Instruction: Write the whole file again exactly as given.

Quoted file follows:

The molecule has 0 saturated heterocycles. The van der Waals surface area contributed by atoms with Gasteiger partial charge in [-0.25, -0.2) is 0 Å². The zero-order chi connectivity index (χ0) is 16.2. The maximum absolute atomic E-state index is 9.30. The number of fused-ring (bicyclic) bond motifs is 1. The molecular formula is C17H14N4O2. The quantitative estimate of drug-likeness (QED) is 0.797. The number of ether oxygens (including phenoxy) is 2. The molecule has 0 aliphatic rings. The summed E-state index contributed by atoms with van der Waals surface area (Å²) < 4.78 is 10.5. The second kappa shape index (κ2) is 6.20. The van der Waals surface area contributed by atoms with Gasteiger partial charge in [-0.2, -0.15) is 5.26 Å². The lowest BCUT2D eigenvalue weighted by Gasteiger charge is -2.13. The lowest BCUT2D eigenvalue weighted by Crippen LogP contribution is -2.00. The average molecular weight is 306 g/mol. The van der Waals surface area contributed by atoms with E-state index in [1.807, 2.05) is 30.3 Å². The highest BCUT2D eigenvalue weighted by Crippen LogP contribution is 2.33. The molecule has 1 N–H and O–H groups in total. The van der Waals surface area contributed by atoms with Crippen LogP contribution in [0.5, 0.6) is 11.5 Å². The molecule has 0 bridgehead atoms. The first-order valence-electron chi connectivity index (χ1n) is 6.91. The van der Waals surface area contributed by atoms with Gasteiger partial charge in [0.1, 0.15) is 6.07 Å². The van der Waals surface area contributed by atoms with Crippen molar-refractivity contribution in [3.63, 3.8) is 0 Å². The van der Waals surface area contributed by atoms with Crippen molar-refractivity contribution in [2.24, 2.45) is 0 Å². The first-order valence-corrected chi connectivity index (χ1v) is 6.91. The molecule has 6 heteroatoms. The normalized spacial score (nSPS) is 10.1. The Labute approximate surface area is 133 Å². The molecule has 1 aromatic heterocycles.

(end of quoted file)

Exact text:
The molecule has 0 saturated heterocycles. The van der Waals surface area contributed by atoms with Gasteiger partial charge in [-0.25, -0.2) is 0 Å². The zero-order chi connectivity index (χ0) is 16.2. The maximum absolute atomic E-state index is 9.30. The number of fused-ring (bicyclic) bond motifs is 1. The molecular formula is C17H14N4O2. The quantitative estimate of drug-likeness (QED) is 0.797. The number of ether oxygens (including phenoxy) is 2. The molecule has 0 aliphatic rings. The summed E-state index contributed by atoms with van der Waals surface area (Å²) < 4.78 is 10.5. The second kappa shape index (κ2) is 6.20. The van der Waals surface area contributed by atoms with Gasteiger partial charge in [-0.2, -0.15) is 5.26 Å². The lowest BCUT2D eigenvalue weighted by Gasteiger charge is -2.13. The lowest BCUT2D eigenvalue weighted by Crippen LogP contribution is -2.00. The average molecular weight is 306 g/mol. The van der Waals surface area contributed by atoms with E-state index in [1.807, 2.05) is 30.3 Å². The highest BCUT2D eigenvalue weighted by Crippen LogP contribution is 2.33. The molecule has 1 N–H and O–H groups in total. The van der Waals surface area contributed by atoms with Crippen LogP contribution in [0.5, 0.6) is 11.5 Å². The molecule has 0 bridgehead atoms. The first-order valence-electron chi connectivity index (χ1n) is 6.91. The van der Waals surface area contributed by atoms with Gasteiger partial charge in [0.1, 0.15) is 6.07 Å². The van der Waals surface area contributed by atoms with Crippen molar-refractivity contribution in [3.63, 3.8) is 0 Å². The van der Waals surface area contributed by atoms with Crippen molar-refractivity contribution in [2.24, 2.45) is 0 Å². The first-order valence-corrected chi connectivity index (χ1v) is 6.91. The molecule has 6 heteroatoms. The normalized spacial score (nSPS) is 10.1. The Labute approximate surface area is 133 Å². The molecule has 1 aromatic heterocycles.